A significant development in Guyana has been the use of Information Technology. More than 2,000 computer literate Guyanese young people, mostly women, are employed in call centres providing services to companies located in countries as distant as Australia. Experts suggest that the sector could employ as many as 6,000 people by 2013 given the fact that Guyana is English-speaking and its telecommunications infrastructure is improving to provide faster broadband service.   
The salvation of Guyana has been in its natural resources, and the diversification of its productive base to exploit these resources more effectively. Twenty years ago, Guyana depended almost entirely on export earnings from sugar, rice and bauxite. Today, while these three commodities remain important, the agricultural sector has been diversified and Guyana is now a net exporter of agricultural products.
But, it is its other resources, especially gold, that has made a difference in recent years, and will catapult the country’s economic growth in the future. For instance, last year the country earned US$346.4 million from gold, almost three times the sum it earned from bauxite (US$114.6 m), sugar (US$104 m) and rice (US$154.6 m). Singh is confident that –as early as this year - the country’s gold sector is set for “catalytic investment” on an unprecedented scale that will earn the country even greater revenues while introducing new technology that conforms to the high environmental standards that Guyana has set as part of its policy to employ a low carbon development strategy. 
And then there is oil. Studies done by the United States indicate that the basin off-shore Guyana contains rich reserves of oil. This possibility is now being explored by several oil companies, large and small, and there is even on shore exploration. It is almost a creed amongst Guyanese that it is only a matter of time before oil starts to flow.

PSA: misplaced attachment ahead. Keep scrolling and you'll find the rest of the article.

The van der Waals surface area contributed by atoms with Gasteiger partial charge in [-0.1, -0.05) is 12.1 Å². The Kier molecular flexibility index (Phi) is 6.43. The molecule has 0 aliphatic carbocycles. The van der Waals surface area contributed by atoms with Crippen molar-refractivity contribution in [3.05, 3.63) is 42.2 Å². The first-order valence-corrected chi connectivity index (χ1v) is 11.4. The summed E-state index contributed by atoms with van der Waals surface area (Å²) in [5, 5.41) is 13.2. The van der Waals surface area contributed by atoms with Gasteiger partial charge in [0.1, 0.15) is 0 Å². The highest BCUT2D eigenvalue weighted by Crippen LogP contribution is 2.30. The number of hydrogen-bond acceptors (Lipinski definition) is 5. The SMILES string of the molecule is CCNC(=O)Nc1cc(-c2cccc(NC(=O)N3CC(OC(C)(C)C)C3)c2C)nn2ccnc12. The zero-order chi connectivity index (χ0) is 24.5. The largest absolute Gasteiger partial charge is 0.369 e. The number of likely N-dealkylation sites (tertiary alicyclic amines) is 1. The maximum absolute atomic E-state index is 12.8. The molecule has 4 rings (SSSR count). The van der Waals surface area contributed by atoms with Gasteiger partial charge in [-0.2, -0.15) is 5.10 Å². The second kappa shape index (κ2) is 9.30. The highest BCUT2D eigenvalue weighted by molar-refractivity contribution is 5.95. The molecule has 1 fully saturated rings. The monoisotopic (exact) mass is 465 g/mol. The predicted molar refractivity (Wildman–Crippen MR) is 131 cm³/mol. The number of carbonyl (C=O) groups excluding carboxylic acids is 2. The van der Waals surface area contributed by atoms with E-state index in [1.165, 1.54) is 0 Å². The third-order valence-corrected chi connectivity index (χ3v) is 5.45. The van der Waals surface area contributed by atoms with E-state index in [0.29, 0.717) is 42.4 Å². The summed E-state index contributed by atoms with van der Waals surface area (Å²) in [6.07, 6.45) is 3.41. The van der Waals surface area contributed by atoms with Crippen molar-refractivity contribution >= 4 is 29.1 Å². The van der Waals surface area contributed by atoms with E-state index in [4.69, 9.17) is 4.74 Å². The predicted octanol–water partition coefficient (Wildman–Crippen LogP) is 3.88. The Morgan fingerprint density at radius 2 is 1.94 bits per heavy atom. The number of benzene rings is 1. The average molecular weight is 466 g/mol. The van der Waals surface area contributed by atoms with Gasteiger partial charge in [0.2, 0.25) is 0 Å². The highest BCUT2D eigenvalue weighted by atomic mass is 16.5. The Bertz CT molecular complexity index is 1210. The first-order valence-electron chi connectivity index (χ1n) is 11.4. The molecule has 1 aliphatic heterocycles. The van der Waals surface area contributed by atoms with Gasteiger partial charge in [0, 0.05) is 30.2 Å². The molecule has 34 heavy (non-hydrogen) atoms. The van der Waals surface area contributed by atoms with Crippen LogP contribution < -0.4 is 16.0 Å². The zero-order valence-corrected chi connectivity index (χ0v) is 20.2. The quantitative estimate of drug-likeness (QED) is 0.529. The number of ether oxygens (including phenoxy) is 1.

Measured by its rich natural resources, its recent economic performance, and the investments set to be made in gold and oil, Guyana’s economic prospects and the contribution it can make to CARICOM look healthy and heartening. 
2011 is an election year in Guyana. So far, there is no sign of anything but a peaceful process. The political parties are each engaged in trying to identify a candidate for the nation’s Presidency. There are five known candidates in the ruling Peoples Progressive Party and a similar number in the main opposition Peoples National Congress. By mid-March both parties would have chosen their candidate in processes which have been internally rancorous but have shown no sign of erupting into national strife. There are smaller political parties including the Alliance for Change which has a settled candidate.     
Elections have to be held by November, and the campaigning season will start in earnest by April. Whichever party wins the Presidency and forms the government, it will inherit an economy that is stronger than it has ever been with every indicator for greater growth. For Guyana – the fabled land of “El Dorado” may be in sight at last if this election is conducted by mature democratic standards and the new government uses the country’s resources for the benefit of all, especially its disadvantaged.     

Top of commentary |  Return to commentary archive